I don’t like to bring up that I’m a Veteran very often. It’s not out of some sense of secrecy, shame, or other emotional motivator. Rather, simply that I’d rather not identify myself forever more by a six-year period of my life. I was fortunate enough that my time in the military was unremarkable, and moreover lucky that it was rarely marred by tragedy. Very few of the people who I served with died while I served with them, more dying in units adjacent or after my time near them had passed. In truth, more soldiers I knew have died since my time in the service by accident or suicide than died when I served with them. To this day, I wear a memorial bracelet with First Sergeant Billy J. Siercks’ name on it, who was wounded by mortar fire on September 27th, 2011 in Afghanistan, and died in Germany on October 1st. I wasn’t there when it happened and I hadn’t seen him in years, but his impact in my life was profound and I never want to forget him.
This past week, the New York Times published a list of 1% of the nearly 100,000 who have died from the current healthcare crisis with quips about who they were, were like, or what they loved. Grandmothers, sons, holocaust survivors, war heroes, mailmen, architects, and others lined the pages of that piece; A somber “His name was Robert Paulson” for a small number of those who were lost. Yet, as we face down this heartbreaking monument to the tragedy we as a nation have suffered, we are forced to recognize the stark reality that this isn’t over, that it won’t be for some time, and much like the wars we have fought, there will be losses that are recognized and forgotten. For every month we have delayed cancer screenings as optional rather than necessary medical services, 158,000 cases go undiagnosed. Suicide hotline calls have increased 600%. Thousands if not millions will die from issues caused due to the shutdown, from depression, to poverty, to lasting health issues that will arise from isolation and hopelessness. The legacy of the pandemic will likely not be its direct casualties, but those indirect and suffering “others” for many years to come.
Financial planning is typically built with a few sacred cows: That life is full of unexpected events and in contrast that we should assume you live to 100, lest you live a long happy life and outlive your savings. The process focuses on optimistic goals such as sending children to college debt free, achieving financial independence early, living in our dream home and so on. For all its conservative and pessimistic technical underpinnings, it is an optimistic process when fulfilled. “I have gone from uncertainty to a sense of surety about the future. I know when and how I will achieve my dreams.” Yet those pessimistic undertones of risk management (budgeting, life insurance, and so on) do come to pass in the real world. We read about the tragedies that befall others, pray it doesn’t happen to us, and if we’re truly responsible then we plan for it to do so lest it does. Financial planning is often the make or break of life plans, whether because they are deliberately accomplished or because the unexpected was prepared for. Much like the names we remember for the holiday and the list of names in the NYT, some were prepared, others were not. What has made the difference for those who remain to remember them, those who cared about them, was in part the preparation for the unexpected while in pursuit of their life’s work.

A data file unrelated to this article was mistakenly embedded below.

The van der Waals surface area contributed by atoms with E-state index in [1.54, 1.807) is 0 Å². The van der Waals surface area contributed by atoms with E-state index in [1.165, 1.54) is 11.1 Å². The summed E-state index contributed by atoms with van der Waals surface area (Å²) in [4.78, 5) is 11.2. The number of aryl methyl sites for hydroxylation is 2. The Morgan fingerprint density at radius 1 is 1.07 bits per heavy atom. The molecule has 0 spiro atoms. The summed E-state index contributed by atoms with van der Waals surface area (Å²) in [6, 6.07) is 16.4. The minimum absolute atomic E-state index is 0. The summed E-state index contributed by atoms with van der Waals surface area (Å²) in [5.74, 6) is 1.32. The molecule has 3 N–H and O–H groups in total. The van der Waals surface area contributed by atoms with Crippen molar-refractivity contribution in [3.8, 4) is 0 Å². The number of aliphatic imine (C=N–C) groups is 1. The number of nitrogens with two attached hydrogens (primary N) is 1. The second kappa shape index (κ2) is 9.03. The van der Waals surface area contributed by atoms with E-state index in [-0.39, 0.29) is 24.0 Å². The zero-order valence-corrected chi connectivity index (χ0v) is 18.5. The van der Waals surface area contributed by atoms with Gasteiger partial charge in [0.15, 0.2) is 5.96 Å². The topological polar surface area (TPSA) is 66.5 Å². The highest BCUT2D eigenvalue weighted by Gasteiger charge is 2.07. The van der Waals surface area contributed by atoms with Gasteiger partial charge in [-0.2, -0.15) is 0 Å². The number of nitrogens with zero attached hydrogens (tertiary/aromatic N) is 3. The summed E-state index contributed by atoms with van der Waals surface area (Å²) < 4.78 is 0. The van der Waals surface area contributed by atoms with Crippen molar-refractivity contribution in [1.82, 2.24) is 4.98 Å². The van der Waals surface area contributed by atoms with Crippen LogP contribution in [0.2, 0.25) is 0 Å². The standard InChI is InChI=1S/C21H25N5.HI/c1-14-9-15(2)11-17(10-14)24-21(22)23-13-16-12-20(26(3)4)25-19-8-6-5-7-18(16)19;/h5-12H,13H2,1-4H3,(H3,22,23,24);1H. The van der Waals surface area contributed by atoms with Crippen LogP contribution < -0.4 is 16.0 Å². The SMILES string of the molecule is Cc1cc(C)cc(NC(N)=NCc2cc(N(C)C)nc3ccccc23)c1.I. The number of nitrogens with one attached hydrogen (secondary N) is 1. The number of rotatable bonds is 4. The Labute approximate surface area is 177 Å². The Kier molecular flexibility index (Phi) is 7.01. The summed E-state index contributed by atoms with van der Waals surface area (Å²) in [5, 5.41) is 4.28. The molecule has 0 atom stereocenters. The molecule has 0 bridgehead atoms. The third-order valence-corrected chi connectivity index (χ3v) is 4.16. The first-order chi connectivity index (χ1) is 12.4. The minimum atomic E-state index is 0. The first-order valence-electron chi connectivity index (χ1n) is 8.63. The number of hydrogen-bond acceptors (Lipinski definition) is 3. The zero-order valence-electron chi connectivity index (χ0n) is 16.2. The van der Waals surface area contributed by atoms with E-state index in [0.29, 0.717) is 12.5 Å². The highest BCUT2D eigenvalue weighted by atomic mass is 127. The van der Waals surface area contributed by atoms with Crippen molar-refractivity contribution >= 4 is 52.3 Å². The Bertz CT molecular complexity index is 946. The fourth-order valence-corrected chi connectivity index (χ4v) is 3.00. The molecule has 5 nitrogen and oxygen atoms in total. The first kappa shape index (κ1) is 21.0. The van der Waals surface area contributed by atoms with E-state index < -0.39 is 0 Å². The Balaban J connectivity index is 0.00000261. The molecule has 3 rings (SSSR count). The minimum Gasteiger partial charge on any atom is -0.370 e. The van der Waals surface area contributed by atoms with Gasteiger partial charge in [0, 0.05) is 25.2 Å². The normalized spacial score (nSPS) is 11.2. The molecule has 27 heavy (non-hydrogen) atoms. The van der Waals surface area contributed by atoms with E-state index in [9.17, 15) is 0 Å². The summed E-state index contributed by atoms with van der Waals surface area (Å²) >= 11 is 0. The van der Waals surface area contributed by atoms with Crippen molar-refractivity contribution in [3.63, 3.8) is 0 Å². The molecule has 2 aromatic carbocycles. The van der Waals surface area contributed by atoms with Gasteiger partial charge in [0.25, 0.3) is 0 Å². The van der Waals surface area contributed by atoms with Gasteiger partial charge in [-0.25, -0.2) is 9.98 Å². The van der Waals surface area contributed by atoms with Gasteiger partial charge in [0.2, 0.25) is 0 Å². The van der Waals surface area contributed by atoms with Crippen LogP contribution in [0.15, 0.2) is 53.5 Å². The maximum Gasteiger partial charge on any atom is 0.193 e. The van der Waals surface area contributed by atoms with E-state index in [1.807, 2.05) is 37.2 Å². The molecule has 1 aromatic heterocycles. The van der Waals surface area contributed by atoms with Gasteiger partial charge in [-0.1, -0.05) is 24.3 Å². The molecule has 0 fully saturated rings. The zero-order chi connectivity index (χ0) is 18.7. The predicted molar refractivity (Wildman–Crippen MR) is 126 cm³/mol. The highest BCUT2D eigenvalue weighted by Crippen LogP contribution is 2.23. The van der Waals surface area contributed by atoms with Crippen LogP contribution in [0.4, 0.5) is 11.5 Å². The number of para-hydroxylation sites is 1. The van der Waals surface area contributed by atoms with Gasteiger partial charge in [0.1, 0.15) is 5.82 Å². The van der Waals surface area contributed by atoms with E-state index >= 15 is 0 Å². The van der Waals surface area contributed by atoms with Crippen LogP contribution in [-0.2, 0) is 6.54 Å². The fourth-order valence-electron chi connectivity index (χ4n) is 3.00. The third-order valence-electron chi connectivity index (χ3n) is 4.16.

Over the next several years, possibly decades, we will know people lost to recognized and unrecognized causes. The wars we’ve been fighting for nearly two decades will continue to claim lives. The healthcare crisis will continue to take a toll both in figures reported in the news and that go unnoticed by pundits. It is on us to plan for the brightest future we can while understanding that we may be part of those numbers someday. It is on us to never forget those who are part of those numbers already.
Billy J. Siercks, 32, Landstuhl Germany. He called me bulldog.